Monday, April 17, 2017

what works can also hurt.

Educational theorist Yong  Zhao, at the University of Kansas, noted the usually unstated matter of consequences. You do one thing, and there are serial effects. For instance, some reading programs may make students read better and hate reading. Was that the consequence we were most hoping for? In this article Zhao notes: What works can hurt: Side effects in Education.

It appears to me that the problem that educational policy makers have is that they are too busy looking at the big picture and not at the individual child, or children and their specific circumstances and needs.

A classic tale is of the philosophers walking along in the starlight, contemplating the mysteries of the universe. The tale was brought to an unhappy ending when they fell headlong into a drainage ditch. We do not know whether or not they drowned, but we do know that American education is drowning under the influence of standardized testing. Even the individual classroom teacher may  be so focused on spreadsheets, work sheets and test scores that they may miss the needs of the individual child.

Zhao notes, that if you were to buy a medicine, the requirements of law are that you be provided information concerning the possible side effects and unintended consequences, but that when it comes to our children and their educations, no such badly needed warning is supplied. We are to simply take the word of those who are selling us something, and that something may have disastrous effects.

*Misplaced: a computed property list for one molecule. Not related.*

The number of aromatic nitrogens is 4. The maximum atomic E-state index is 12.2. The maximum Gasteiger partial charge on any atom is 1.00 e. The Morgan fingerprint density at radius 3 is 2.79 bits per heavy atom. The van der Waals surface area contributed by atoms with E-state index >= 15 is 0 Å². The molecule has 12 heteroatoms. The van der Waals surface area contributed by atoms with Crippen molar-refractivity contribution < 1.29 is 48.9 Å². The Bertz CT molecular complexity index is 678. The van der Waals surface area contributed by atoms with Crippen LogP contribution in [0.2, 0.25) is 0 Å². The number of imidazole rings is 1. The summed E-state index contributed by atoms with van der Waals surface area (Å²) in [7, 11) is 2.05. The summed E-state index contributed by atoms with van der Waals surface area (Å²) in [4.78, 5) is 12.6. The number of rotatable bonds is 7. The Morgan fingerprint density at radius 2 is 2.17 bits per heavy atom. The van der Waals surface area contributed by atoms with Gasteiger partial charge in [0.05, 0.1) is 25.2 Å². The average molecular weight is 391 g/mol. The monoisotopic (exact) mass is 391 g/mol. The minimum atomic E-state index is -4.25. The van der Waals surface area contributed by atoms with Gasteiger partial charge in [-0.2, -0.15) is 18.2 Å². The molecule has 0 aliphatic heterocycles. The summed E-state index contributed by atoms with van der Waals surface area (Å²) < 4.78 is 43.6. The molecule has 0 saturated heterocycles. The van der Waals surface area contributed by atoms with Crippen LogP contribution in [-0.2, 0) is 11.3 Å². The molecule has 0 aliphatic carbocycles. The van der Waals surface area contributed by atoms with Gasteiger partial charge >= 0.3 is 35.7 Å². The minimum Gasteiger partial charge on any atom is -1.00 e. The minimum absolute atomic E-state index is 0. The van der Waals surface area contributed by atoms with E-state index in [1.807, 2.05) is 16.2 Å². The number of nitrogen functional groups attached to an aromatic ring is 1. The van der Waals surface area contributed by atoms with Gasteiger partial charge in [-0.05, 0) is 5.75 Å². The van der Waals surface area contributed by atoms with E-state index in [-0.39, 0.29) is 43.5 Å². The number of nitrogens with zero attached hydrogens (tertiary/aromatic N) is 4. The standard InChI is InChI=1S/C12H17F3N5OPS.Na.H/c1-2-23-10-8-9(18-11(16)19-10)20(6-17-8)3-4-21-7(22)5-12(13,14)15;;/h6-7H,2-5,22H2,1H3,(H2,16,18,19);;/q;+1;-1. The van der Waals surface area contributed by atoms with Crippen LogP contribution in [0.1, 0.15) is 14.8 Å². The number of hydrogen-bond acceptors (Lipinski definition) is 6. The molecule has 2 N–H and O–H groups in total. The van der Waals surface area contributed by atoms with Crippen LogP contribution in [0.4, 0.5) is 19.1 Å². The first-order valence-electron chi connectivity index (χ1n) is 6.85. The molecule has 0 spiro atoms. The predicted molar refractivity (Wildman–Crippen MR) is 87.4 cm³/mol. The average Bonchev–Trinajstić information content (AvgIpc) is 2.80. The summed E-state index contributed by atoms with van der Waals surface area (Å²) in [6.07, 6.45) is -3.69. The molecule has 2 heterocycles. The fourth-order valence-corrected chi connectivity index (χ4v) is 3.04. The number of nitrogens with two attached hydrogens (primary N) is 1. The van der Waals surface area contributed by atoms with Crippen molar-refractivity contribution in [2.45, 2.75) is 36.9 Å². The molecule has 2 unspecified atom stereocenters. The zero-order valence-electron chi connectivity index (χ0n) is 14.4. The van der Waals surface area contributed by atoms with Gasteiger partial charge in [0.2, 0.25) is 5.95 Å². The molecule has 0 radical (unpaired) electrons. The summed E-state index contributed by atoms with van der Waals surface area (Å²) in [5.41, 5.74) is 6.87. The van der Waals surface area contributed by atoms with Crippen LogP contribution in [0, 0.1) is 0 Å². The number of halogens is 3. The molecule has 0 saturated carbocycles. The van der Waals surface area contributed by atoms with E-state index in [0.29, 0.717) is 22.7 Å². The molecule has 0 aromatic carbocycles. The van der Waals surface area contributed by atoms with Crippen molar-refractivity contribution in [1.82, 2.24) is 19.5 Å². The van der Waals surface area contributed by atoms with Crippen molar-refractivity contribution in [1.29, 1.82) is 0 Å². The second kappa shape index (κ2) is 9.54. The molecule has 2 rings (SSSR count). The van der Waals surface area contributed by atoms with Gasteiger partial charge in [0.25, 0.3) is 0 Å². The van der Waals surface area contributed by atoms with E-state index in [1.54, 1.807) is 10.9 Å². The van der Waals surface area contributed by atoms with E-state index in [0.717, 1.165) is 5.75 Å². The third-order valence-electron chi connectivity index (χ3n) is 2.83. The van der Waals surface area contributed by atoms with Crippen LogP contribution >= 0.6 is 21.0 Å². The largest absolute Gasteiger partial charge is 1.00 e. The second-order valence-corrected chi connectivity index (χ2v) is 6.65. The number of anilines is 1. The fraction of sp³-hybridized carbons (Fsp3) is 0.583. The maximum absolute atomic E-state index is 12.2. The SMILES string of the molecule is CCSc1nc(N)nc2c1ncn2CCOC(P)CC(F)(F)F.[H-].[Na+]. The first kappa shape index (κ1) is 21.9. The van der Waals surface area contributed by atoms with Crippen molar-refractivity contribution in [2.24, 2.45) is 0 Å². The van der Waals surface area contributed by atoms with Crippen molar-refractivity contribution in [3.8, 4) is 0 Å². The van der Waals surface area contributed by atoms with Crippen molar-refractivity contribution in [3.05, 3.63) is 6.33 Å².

I can keep telling you about the Clear Spring School and the need for children to do real things. Do you mind? It will get easier for me and for all our children if you direct more folks to this blog. Together, we can put our children's hands to work, and wrest back their learning from the tyrants who, focused solely on standards have never witnessed the creative potential inherent in each and every one of our kids.

In my home wood shop, I am working on products to fill an order for Appalachian Spring Galleries in Washington, DC. The Babe-Bot glue dispenser is my new best tool. Unlike the tiny squeeze glue bottles I've used for many years, the Babe-Bot is less likely to clog, and holds far more glue. You can see that it applies an evenly controlled line of glue, thus helping to avoid the mess that comes with too much glue. Unlike accordion style dispensers, it takes very little pressure to unsure a steady flow of glue, and the lid will not pop off when you least expect it. It is also easier to fill.

Make, fix, create, and increase an understanding that we all learn best likewise.

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